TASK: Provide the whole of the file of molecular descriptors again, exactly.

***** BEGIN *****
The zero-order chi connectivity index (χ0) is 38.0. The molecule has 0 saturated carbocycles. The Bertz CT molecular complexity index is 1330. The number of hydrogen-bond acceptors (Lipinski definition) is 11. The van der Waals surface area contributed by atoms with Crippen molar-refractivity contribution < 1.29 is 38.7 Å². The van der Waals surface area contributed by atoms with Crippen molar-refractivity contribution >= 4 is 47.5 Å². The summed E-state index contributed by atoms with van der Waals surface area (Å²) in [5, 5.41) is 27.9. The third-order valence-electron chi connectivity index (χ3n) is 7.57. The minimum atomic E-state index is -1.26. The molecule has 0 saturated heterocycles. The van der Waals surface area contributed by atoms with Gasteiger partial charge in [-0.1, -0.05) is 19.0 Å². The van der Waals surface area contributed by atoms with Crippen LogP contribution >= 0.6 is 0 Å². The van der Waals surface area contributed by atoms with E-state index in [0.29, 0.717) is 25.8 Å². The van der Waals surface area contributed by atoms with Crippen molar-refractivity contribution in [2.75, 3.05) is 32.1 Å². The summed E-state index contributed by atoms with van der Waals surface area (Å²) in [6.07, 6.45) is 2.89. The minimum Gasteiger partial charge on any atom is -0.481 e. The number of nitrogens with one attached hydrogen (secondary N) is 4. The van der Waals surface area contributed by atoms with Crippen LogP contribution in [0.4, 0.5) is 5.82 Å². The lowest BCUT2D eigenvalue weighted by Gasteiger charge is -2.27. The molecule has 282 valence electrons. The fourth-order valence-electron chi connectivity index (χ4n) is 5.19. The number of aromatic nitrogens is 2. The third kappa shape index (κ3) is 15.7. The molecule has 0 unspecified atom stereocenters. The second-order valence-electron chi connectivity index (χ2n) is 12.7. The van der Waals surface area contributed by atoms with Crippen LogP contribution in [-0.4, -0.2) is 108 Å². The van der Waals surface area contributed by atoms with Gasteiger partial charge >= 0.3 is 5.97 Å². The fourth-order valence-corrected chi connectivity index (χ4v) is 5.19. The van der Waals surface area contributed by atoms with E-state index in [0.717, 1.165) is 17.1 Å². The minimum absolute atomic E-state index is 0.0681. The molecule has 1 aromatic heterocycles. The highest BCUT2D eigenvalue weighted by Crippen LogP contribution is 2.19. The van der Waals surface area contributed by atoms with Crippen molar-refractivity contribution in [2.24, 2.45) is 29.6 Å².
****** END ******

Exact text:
The zero-order chi connectivity index (χ0) is 38.0. The molecule has 0 saturated carbocycles. The Bertz CT molecular complexity index is 1330. The number of hydrogen-bond acceptors (Lipinski definition) is 11. The van der Waals surface area contributed by atoms with Crippen molar-refractivity contribution < 1.29 is 38.7 Å². The van der Waals surface area contributed by atoms with Crippen molar-refractivity contribution >= 4 is 47.5 Å². The summed E-state index contributed by atoms with van der Waals surface area (Å²) in [5, 5.41) is 27.9. The third-order valence-electron chi connectivity index (χ3n) is 7.57. The minimum atomic E-state index is -1.26. The molecule has 0 saturated heterocycles. The van der Waals surface area contributed by atoms with Gasteiger partial charge in [-0.1, -0.05) is 19.0 Å². The van der Waals surface area contributed by atoms with Crippen LogP contribution >= 0.6 is 0 Å². The van der Waals surface area contributed by atoms with E-state index in [0.29, 0.717) is 25.8 Å². The van der Waals surface area contributed by atoms with Crippen molar-refractivity contribution in [2.75, 3.05) is 32.1 Å². The summed E-state index contributed by atoms with van der Waals surface area (Å²) in [6.07, 6.45) is 2.89. The minimum Gasteiger partial charge on any atom is -0.481 e. The number of nitrogens with one attached hydrogen (secondary N) is 4. The van der Waals surface area contributed by atoms with Crippen LogP contribution in [0.4, 0.5) is 5.82 Å². The lowest BCUT2D eigenvalue weighted by Gasteiger charge is -2.27. The molecule has 282 valence electrons. The fourth-order valence-electron chi connectivity index (χ4n) is 5.19. The number of aromatic nitrogens is 2. The third kappa shape index (κ3) is 15.7. The molecule has 0 unspecified atom stereocenters. The second-order valence-electron chi connectivity index (χ2n) is 12.7. The van der Waals surface area contributed by atoms with Crippen LogP contribution in [-0.4, -0.2) is 108 Å². The van der Waals surface area contributed by atoms with Gasteiger partial charge >= 0.3 is 5.97 Å². The fourth-order valence-corrected chi connectivity index (χ4v) is 5.19. The van der Waals surface area contributed by atoms with E-state index in [0.717, 1.165) is 17.1 Å². The minimum absolute atomic E-state index is 0.0681. The molecule has 1 aromatic heterocycles. The highest BCUT2D eigenvalue weighted by Crippen LogP contribution is 2.19. The van der Waals surface area contributed by atoms with Crippen molar-refractivity contribution in [2.24, 2.45) is 29.6 Å².